1. Simpson, Kathleen Rice PhD, RN, FAAN

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You've worked nonstop all night, attending several births and helping with more than a few admissions. You're feeling pretty darn good about the care you've given, but now it's 0630 and time to give report to the oncoming shift, which includes some of the more senior nurses. You start getting nervous because you know you will soon be facing a hazing of sorts. As usual, report to one of the nurses involves lots of sighs, eye rolling, and interruptions with questions out of sync with your well-planned, comprehensive, chronological description of the events of the night. As you leave, instead of the joy associated with sharing the birth experience, you feel demeaned and somehow less of a nurse than before the handoff process. If this is the way you are often feeling, you are not alone. Some-but certainly not all-nurses participate in negative behaviors known as lateral or horizontal hostility: "a variety of unkind, discourteous, antagonistic interactions that occur between persons at the same organizational hierarchy level" (Alspach, 2007, p. 10). This behavior is not limited to senior nurses; any nurse can be a culprit.

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Fortunately, more attention has been given to this issue lately. Evolving research (Rowell, 2008; Thomas, 2003; Ulrich et al., 2006) and a recent text Ending Nurse to Nurse Hostility: Why Nurses Eat Their Young and Each Other (Bartholomew, 2006) indicate that it is a significant problem in our profession. Horizontal hostility is something we all need to be aware of and committed to taking action on when observed. We know who the perpetrators are; we've seen them demean our colleagues. We may have stood by silently, wishing we had the nerve to speak up and being thankful it wasn't us who were suffering the abuse. There are usually one or two of these types of nurses on every unit. Why do we let them continue their negative behavior? "Our young" are the future of our profession. We need them to be enthusiastic about caring for mothers and babies unencumbered by a few mean-spirited, unhappy folks who are not serving us well. We need to make sure there are plenty of young, smart, energetic nurses to take over for us when we retire. It is our duty to step up and stop this behavior when it is occurring. If more of us were brave enough to speak out and take action, the problem could be minimized and eventually eliminated.


There is more potential damage related to horizontal violence than hurt feelings. Patient safety is at risk. Nurses who perceive that their clinical questions or concerns would not be viewed in a positive manner from their experienced colleagues are less likely to seek a second opinion from a fellow nurse in this context. As evidence of the importance of this issue, the Joint Commission (2008) recently issued a Sentinal Event Alert titled Behaviors That Undermine a Culture of Safety.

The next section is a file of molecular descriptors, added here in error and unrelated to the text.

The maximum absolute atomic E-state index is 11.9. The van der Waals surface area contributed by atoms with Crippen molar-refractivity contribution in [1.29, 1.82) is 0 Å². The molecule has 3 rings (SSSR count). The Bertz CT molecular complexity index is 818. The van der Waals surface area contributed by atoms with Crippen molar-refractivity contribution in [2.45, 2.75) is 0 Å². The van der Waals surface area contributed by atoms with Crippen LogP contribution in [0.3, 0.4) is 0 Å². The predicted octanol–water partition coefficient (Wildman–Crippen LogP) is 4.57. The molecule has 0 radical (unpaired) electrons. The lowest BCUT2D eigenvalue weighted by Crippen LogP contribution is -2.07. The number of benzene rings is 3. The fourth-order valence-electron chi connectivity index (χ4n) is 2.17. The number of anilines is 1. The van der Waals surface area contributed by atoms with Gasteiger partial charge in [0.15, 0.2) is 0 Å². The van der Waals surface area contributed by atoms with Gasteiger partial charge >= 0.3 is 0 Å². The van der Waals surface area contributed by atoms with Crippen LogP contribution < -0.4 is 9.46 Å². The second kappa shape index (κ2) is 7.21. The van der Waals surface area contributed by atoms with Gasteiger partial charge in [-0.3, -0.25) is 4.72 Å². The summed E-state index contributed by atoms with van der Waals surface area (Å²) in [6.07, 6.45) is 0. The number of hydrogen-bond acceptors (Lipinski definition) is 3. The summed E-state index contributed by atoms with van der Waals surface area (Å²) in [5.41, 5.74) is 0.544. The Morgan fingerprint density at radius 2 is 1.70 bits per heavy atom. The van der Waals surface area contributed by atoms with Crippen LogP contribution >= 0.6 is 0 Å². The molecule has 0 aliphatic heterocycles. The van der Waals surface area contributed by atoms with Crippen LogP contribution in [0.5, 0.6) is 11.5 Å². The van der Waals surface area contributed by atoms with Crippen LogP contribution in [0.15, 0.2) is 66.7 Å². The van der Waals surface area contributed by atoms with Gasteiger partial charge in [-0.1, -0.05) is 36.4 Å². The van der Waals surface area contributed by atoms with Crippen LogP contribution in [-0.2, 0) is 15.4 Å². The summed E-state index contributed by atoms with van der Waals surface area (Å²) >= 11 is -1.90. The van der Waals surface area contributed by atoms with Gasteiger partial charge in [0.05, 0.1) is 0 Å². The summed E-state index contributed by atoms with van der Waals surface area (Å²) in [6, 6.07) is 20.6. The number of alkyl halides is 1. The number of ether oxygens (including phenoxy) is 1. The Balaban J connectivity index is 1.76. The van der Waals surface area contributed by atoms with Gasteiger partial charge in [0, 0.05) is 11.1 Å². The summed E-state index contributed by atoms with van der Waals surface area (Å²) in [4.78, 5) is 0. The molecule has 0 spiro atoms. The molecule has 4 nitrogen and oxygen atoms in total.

The Center for American Nurses' (2008) position statement "Lateral Violence and Bullying in the Workplace" provides a description of the issue and offers suggestions for developing a "zero tolerance" policy in each healthcare institution. Recognize these behaviors for what they are. Backstabbing, gossiping, belittling gestures such as eye rolling, arm folding, and sighing, elitist attitudes regarding specialty practice areas and education, humiliation, ignoring, isolation, the silent treatment, ridiculing, patronizing, condescending language or gestures, sabotage, undermining, unwarranted criticism or sarcasm, and withholding information or support are all forms of horizontal hostility (Alspach, 2007) and have no place in the practice of professional nursing.


Suggestions for Action


* Speak up and intervene when negative behavior toward other colleagues is observed


* Refuse to participate in gossiping and backbiting


* Encourage questions from new nurses


* Mentor and support new nurses


* Work with the nursing leadership team to develop and enforce a zero-tolerance policy for horizontal hostility


* Lead by actions and role modeling




Alspach, G. (2007). Critical care nurses as coworkers: Are our interactions nice or nasty? Critical Care Nurse, 27(3), 10-14. [Context Link]


Bartholomew, K. (2006). Ending nurse to nurse hostility: Why nurses eat their young and each other. Marblehead, MA: HPRo, Inc. [Context Link]


Center for American Nurses. (2008). Lateral violence and bullying in the workplace [position statement]. Washington, DC: Author. [Context Link]


Joint Commission. (2008). Behaviors that undermine a culture of safety (Sentinal Event Alert No. 40). Oakbrook Terrace, IL: Author. [Context Link]


Rowell, P. A. (2008). Lateral violence: Nurse against nurse. Washington, DC: American Nurses Association. [Context Link]


Thomas, S. P. (2003). Horizontal hostility. American Journal of Nursing, 103(10), 87-91. [Context Link]


Ulrich, B. T., Lavandero, R., Hart, K. A., Woods, D., Leggett, J., & Taylor, D. (2006). Critical care nurses' work environments: A baseline status report. Critical Care Nurse, 26(5), 46-57. [Context Link]